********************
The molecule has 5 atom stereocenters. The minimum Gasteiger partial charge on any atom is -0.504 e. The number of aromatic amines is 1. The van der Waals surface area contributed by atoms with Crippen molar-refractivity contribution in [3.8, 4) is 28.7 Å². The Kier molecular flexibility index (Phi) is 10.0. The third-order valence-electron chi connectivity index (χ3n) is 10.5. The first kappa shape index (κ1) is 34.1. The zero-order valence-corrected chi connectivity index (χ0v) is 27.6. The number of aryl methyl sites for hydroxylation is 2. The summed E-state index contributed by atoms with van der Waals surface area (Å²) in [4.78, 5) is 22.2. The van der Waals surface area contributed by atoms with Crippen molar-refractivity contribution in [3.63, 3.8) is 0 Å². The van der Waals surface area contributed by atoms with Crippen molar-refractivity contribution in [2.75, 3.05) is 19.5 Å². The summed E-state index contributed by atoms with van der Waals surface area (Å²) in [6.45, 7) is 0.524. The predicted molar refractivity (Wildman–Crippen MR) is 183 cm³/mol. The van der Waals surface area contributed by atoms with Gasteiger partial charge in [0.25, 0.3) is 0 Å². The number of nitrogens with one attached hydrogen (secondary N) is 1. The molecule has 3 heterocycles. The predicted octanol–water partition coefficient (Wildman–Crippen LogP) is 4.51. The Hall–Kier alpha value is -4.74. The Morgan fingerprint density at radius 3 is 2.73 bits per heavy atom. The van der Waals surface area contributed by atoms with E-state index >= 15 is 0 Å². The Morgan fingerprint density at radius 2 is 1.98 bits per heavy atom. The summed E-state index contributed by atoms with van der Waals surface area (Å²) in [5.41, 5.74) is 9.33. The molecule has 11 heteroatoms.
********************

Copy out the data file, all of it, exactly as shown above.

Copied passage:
The molecule has 5 atom stereocenters. The minimum Gasteiger partial charge on any atom is -0.504 e. The number of aromatic amines is 1. The van der Waals surface area contributed by atoms with Crippen molar-refractivity contribution in [3.8, 4) is 28.7 Å². The Kier molecular flexibility index (Phi) is 10.0. The third-order valence-electron chi connectivity index (χ3n) is 10.5. The first kappa shape index (κ1) is 34.1. The zero-order valence-corrected chi connectivity index (χ0v) is 27.6. The number of aryl methyl sites for hydroxylation is 2. The summed E-state index contributed by atoms with van der Waals surface area (Å²) in [4.78, 5) is 22.2. The van der Waals surface area contributed by atoms with Crippen molar-refractivity contribution in [3.63, 3.8) is 0 Å². The van der Waals surface area contributed by atoms with Crippen molar-refractivity contribution in [2.75, 3.05) is 19.5 Å². The summed E-state index contributed by atoms with van der Waals surface area (Å²) in [6.45, 7) is 0.524. The predicted molar refractivity (Wildman–Crippen MR) is 183 cm³/mol. The van der Waals surface area contributed by atoms with Gasteiger partial charge in [0.25, 0.3) is 0 Å². The number of nitrogens with one attached hydrogen (secondary N) is 1. The molecule has 3 heterocycles. The predicted octanol–water partition coefficient (Wildman–Crippen LogP) is 4.51. The Hall–Kier alpha value is -4.74. The Morgan fingerprint density at radius 3 is 2.73 bits per heavy atom. The van der Waals surface area contributed by atoms with E-state index >= 15 is 0 Å². The Morgan fingerprint density at radius 2 is 1.98 bits per heavy atom. The summed E-state index contributed by atoms with van der Waals surface area (Å²) in [5.41, 5.74) is 9.33. The molecule has 11 heteroatoms.